Travelled to the extreme north of Kruger this day, the meeting points of South Africa, Zimbabwe and Mozambique. Leaving Punda Maria at sunrise, a Verreaux's Eagle Owl was among the first birds of the day, a fine specimen atop a dead tree in the half light, other birds including a good mix of francolins (Crested Francolin, Natal Francolin and Swainson's Spurfowl), numerous Magpie Shrikes and my only Dickinson's Kestrel of the trip. Other ever present Elephants, few mammals were noted on route however, a Slender Mongoose about best.

Destination one, the bridge over the Pafuri River – Wire-tailed Swallows on the bridge itself, Green-backed Herons, Hammerkop, Woolly-necked Storks, White-crowned Plovers and Water Thick-knees along the river, a splendid Gymnogene on a fallen tree at the water's edge, Nile Crocodiles and Monitor Lizards on sandbanks, plenty to see. Also an Ovambo Sparrowhawk and a Shikra, and in the skies above at least 80 Little Swifts, six Alpine Swifts and 15 African Palm Swifts. No spinetails of any description however. And then there were the Elephants, a massive family group appearing and having a wail of a time, first bathing, then sending clouds of dust into the sky as they took an extended dust bath.

Following the river to the east, there seemed less game than on previous visits, perhaps too dry and better conditions further south – Impala, Nyala and Warthog as common as ever, but Giraffe, Zebra, Waterbuck, Buffalo, Kudu and Blue Wildebeest all appeared in pretty low numbers. Good for birds though - Green Wood-Hoopoe, oodles of Yellow-billed, Red-billed and Grey Hornbills, Lilac-breasted Rollers, Eastern Bearded Scrub Robins, Red-billed Buffalo-Weavers and Red-billed Oxpeckers among the many. At Crooks Corner, with the day's temperatures rising nicely, White-backed Vultures were rising on thermals over the expansive sands extending into neighbouring Mozambique, plenty of White-fronted Bee-eaters hawking too.

With the warmth, so too were butterflies appearing – a most impressive Green-banded Swallowtail on a track near Crook's Corner, then a profusion of whites just beyond. Unfortunately in an area that you are not permitted to exit the car, photographing these was problematic, but the majority appeared to be African Veined Whites, Brown Veined Whites and Common Dotted Borders. Far better was at the Pafuri picnic site - to the accompaniment of grunting Hippos and Vervet Monkeys running amok, here I could explore to my heart's content. The fringes of the picnic area excellent for butterflies – mostly whites of assorted types, predominant were African Veined Whites and African Small Whites, but also Brown Veined Whites and Common Dotted Border. Also found Autumn Leaf Vagrant, the attractive African Wood White, Common Grass Yellow and White-banded Swift (a skipper). Pretty good for birds too, with Southern Black Tit, Arrow-marked Babblers, Yellow-breasted Apalis, Southern Black Flycatcher, Chinspot Batis and White-crested Helmet-Shrike all noted.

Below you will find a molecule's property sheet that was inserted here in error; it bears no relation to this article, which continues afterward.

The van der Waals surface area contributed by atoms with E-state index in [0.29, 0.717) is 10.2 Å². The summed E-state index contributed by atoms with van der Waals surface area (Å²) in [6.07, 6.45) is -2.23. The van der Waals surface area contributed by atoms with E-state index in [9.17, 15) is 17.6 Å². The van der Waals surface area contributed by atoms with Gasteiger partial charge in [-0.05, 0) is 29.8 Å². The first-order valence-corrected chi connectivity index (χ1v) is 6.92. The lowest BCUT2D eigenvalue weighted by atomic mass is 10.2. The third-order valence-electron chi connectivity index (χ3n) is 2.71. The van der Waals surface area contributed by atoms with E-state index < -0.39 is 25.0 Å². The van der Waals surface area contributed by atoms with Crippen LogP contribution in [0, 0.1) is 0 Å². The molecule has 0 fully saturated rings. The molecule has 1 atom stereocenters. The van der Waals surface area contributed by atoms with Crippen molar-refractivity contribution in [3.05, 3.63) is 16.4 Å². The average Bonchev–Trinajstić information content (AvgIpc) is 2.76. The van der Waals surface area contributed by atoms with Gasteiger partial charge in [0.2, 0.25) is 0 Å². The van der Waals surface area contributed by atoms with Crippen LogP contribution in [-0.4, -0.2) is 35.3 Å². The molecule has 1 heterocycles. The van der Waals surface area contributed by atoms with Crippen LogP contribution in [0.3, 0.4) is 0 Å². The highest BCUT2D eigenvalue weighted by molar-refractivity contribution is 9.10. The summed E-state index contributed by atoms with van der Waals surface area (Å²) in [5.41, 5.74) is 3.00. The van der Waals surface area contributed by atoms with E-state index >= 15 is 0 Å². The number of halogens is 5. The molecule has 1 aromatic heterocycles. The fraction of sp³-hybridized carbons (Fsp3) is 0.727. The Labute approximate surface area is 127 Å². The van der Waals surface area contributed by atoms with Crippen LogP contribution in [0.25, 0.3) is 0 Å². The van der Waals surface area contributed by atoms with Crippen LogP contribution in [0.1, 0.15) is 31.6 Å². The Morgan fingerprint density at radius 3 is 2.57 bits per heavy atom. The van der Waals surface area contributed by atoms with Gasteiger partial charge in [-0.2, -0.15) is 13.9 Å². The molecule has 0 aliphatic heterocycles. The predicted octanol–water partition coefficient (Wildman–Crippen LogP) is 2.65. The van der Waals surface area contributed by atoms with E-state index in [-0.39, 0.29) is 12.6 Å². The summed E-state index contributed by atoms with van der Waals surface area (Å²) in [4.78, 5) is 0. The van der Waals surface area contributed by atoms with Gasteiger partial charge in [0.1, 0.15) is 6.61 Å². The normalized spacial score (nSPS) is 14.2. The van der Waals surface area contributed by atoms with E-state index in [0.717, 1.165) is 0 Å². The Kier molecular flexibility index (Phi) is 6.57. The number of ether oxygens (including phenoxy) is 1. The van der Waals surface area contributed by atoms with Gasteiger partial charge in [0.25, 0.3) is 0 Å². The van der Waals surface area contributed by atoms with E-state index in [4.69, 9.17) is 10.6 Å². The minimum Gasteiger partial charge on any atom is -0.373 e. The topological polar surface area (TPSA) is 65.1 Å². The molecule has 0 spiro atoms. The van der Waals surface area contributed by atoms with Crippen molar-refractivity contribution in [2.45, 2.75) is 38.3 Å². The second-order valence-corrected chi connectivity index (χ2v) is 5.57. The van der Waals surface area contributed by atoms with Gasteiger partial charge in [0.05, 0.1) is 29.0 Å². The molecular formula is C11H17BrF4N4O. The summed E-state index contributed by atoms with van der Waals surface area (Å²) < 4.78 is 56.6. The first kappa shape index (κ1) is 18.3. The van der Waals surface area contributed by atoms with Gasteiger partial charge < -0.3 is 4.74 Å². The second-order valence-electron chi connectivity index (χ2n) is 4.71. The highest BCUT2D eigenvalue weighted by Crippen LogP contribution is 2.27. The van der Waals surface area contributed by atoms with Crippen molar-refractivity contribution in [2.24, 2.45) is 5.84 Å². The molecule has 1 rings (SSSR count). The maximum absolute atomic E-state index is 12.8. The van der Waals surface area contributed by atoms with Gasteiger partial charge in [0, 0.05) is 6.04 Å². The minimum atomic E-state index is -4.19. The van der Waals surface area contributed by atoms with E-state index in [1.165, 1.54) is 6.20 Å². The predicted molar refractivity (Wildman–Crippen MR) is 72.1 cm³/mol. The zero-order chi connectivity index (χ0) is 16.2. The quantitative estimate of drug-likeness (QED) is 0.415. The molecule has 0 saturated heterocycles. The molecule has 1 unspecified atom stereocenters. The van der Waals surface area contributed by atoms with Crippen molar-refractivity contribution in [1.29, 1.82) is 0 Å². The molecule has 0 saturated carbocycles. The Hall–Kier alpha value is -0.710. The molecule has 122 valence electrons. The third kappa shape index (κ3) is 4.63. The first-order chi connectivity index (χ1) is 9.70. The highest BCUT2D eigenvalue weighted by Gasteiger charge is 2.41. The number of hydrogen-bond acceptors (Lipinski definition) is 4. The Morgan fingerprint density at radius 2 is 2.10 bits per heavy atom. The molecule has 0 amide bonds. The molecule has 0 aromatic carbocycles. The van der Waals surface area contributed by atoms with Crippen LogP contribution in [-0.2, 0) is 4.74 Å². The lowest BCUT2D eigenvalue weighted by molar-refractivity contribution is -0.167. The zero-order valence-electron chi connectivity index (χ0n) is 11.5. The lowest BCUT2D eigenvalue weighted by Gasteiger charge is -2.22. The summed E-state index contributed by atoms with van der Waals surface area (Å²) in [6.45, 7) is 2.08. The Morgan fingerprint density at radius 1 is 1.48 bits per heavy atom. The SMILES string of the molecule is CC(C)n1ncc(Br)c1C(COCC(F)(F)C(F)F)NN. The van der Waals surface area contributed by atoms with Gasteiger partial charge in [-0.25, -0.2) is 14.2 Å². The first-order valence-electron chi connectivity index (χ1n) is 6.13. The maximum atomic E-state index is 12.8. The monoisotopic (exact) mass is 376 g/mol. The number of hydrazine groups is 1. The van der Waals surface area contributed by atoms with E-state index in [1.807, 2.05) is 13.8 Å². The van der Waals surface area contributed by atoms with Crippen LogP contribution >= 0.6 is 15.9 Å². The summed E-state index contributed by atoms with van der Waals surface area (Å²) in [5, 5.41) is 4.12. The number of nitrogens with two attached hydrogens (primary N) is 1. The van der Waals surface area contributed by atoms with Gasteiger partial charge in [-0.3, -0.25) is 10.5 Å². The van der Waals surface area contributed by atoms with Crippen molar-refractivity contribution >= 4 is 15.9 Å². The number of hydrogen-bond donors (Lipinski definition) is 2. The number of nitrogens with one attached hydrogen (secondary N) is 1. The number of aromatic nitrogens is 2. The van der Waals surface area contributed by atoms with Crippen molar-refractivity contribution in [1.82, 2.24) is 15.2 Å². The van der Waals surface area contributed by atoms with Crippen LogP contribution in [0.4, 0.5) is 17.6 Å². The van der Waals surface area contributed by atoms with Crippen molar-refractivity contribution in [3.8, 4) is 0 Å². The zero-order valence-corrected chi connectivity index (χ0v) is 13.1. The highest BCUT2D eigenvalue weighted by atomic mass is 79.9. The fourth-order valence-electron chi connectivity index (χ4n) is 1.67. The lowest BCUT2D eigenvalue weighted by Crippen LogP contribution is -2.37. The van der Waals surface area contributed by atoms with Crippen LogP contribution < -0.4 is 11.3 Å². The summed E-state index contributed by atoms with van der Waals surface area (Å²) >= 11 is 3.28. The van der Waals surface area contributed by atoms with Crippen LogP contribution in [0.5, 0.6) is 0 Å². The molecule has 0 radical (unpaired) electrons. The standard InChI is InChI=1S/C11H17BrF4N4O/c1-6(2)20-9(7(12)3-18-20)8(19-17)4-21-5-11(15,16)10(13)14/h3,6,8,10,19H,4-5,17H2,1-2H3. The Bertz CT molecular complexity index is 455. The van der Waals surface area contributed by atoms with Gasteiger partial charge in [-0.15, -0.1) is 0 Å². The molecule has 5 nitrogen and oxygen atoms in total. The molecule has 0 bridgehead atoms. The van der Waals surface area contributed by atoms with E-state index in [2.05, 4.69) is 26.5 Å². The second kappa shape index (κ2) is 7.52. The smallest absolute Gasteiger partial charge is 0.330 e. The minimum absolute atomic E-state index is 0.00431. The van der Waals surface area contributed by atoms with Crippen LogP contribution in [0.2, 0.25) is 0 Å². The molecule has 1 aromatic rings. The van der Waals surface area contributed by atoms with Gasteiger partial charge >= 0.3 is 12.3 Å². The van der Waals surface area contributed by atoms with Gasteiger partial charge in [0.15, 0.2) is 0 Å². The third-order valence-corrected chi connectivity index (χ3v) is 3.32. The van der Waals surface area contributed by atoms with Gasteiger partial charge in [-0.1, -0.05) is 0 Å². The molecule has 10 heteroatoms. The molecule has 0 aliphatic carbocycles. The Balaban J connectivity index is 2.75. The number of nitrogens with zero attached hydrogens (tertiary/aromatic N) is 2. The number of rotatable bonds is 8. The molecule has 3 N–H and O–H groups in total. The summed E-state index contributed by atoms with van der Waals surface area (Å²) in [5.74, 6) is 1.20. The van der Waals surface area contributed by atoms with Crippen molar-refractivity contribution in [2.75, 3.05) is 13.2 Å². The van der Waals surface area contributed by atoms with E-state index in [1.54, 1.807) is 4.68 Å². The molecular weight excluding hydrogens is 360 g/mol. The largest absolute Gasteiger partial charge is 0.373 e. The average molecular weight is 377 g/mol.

Spent a while back at the Pafuri Bridge, lots more Elephant action, then began to head back towards Punda Maria, one Red-crested Korhaan and eight Small Buttonquails on route, so too a pair of Dark-backed Jackal and, more impressive, a mean looking Snouted Cobra at the road's edge.

No sign of our promised luggage, just an obscure message in German (!) that it was somewhere and might arrive next day. Called and told them I was leaving Punda Maria next day, heading to a new camp further south ...no problem they said, the bags would be waiting for me there. Another night in the chalet, hardly a hardship. Lion and African Civet on the night drive, another African Civet sauntering around in front of my night camera, so ended the second day in Africa.



12 June. Punda Maria-Shingwedzi, Kruger.

Plan over the next days was to begin the slow transit south through Kruger, the first section being the 80 km to Shingwezi. Initally through kilometres of mopani forest, mammals were decidedly thin on the ground, occasional Impala, an odd Elephant here and there. Bar the abundant Yellow-billed and Red-billed Hornbills, not particularly rich in birds either. At the Babalala picnic site however, with Martial Eagle and Bateleur overhead and Wire-tailed Swallows and Magpie Shrikes all around, we then veered west onto the Mphongole River loop – this was superb, a long dusty track following the periodic river for many kilometres, isolated deep pools chock a block with wallowing Hippos, a few Woolly-necked Storks alongside and not a small number of Nile Crocodiles. Even more impressive, a 100 or so Elephants and a massive herd of Buffalo straddling the track, the bushes full of them, an absolute minimum of 350 slowly plodding along. Good for birds too – one Cape Parrot, four Brown-headed Parrots, six Little Bee-eaters sitting peas in a pod, 20 Yellow-billed Oxpeckers on the Buffalo, my only Crowned Hornbill of the trip, two African Paradise Flycatchers, plenty more too.